Someone else is missing Melissa too, though he can’t say so. Deputy Nick Hayslip–a Vietnam veteran who has no patience for the madness associated with that category, a vet who figures that you go home when the war is over, you put on your clothes and go to work and therapy is for losers–is coming unstuck. Nobody knows about his past with Melissa, and he finds terrible ways to keep her memory alive.
The teaser for this novel tells us that the story centers around Sam and Trina, and since the author generally writes the teaser, that must be his intention. However, I found Trina to be the weakest element here, and it was the other characters that made this story work for me. Part of this is just pure fickle bad luck for the author; I actually taught deaf kids of the same age as Trina, as well as gifted kids that age; and in one instance, a gifted deaf kid that age. It’s true that the gifts of highly capable children vary widely in scope and range, and that every child is unique, but the vocabulary and abstract concepts Rosson bestows on this kid are just not within the realm of the possible, and so Trina isn’t real to me until later in the book, when things other than her obsession with nuclear holocaust are used in the development of her character.
The most interesting character and unlikely hero here is Hayslip. Also beautifully developed are Sheriff Dodds and Sam’s closest friend, Todd, known familiarly as “Toad”. Alternating points of view from the third person omniscient give us ready access to their thoughts, impulses, and feelings.
An interesting side character is zealous Christian wingnut Joe Lyley, who says in a somewhat uncharacteristic understatement, “These are unlovely times.” I also liked Leon Davies, whose role I will let the reader discover, because it’s such a fun surprise.
The setting is almost an anti-tourist brochure. The Oregon Coast is well known for its wild, rugged beauty, but Rosson chooses to introduce the other reality, that of the many local denizens that endure a hardscrabble working class existence in small, chilly, damp coastal communities that rarely see the sun. The moldering smell of rotting wood, porches and floors with a sponge-like give under foot are dead accurate, although the town of Riptide is fictitious; the recession of the 80’s plunged small beach towns into a depression from which there has never been a moment’s relief.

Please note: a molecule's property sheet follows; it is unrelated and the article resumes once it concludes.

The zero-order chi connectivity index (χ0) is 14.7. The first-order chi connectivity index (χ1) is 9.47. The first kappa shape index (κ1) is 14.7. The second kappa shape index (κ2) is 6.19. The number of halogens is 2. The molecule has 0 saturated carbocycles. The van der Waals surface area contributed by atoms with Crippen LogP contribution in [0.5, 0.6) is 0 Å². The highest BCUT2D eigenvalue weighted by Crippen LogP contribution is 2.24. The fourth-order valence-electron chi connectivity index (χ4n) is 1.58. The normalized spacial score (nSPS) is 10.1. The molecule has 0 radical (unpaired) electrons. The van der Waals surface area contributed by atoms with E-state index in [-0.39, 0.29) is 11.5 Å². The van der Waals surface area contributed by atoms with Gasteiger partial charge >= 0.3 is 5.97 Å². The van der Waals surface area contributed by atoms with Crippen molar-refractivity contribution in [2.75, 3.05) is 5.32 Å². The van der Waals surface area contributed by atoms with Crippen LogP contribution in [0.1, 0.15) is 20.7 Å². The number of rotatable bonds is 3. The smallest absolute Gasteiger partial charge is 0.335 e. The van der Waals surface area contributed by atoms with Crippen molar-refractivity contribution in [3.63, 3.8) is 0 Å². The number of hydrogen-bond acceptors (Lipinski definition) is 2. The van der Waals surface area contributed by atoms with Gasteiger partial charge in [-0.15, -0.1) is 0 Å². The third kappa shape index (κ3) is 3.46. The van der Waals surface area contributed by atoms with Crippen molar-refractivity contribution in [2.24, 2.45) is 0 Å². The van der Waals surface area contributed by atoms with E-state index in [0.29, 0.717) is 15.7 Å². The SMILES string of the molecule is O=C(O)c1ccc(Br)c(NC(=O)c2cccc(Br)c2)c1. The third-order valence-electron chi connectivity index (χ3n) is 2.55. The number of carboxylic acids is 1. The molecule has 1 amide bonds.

This is a strong story with a tight, tense climax and a powerful resolution. This darkly delicious novel shows that Rosson is a force to be reckoned with; I look forward to seeing more of his work in the future.
In the small town of Riptide, the discovery of a child's skeleton in a park sparks an investigation into its origin, as well as the idea that it might be related to the recent, strange displays of dead birds near particular people's homes. Following in the wake of grief from a double fatal car crash three months prior, the lives of the three remaining in the Finster family, Sheriff Dobbs, and Nick Hayslip are intricately pulled together again by the investigation of the skeleton and the odd, supernatural happenings that follow it.
The characters were well developed and they were nuanced with redeeming characteristics and flaws such that made it easy to connect with them and become invested in their future. The story has a bit of a Stranger Things feel to it with the creature wreaking havoc on the town. I found that the ending was a bit too abrupt - there was a nice, slow build toward the development of the ending, but when it actually came it more or less happened and then immediately fizzled into nothingness with no more text. As a side note, I really enjoyed the Shakespearean section openers that briefly told the reader what was contained therein and was going to happen.